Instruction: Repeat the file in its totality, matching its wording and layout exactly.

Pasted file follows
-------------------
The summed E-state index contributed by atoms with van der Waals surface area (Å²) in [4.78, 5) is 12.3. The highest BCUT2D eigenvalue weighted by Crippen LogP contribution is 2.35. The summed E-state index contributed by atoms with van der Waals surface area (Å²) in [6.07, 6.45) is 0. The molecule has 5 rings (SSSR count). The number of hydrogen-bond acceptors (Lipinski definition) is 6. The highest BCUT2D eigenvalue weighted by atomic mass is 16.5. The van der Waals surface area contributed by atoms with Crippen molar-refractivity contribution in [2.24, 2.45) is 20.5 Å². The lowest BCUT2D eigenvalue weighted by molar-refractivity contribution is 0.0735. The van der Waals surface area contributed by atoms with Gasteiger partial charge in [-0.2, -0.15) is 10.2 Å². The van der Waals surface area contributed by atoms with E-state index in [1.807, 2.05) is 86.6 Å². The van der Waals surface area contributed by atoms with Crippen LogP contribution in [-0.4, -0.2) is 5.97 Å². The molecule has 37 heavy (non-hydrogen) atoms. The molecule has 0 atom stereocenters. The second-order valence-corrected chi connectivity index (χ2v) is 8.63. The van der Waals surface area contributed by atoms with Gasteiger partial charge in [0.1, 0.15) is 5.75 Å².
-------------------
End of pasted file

The summed E-state index contributed by atoms with van der Waals surface area (Å²) in [4.78, 5) is 12.3. The highest BCUT2D eigenvalue weighted by Crippen LogP contribution is 2.35. The summed E-state index contributed by atoms with van der Waals surface area (Å²) in [6.07, 6.45) is 0. The molecule has 5 rings (SSSR count). The number of hydrogen-bond acceptors (Lipinski definition) is 6. The highest BCUT2D eigenvalue weighted by atomic mass is 16.5. The van der Waals surface area contributed by atoms with Crippen molar-refractivity contribution in [2.24, 2.45) is 20.5 Å². The lowest BCUT2D eigenvalue weighted by molar-refractivity contribution is 0.0735. The van der Waals surface area contributed by atoms with Gasteiger partial charge in [-0.2, -0.15) is 10.2 Å². The van der Waals surface area contributed by atoms with E-state index in [1.807, 2.05) is 86.6 Å². The van der Waals surface area contributed by atoms with Crippen LogP contribution in [-0.4, -0.2) is 5.97 Å². The molecule has 37 heavy (non-hydrogen) atoms. The molecule has 0 atom stereocenters. The second-order valence-corrected chi connectivity index (χ2v) is 8.63. The van der Waals surface area contributed by atoms with Gasteiger partial charge in [0.1, 0.15) is 5.75 Å².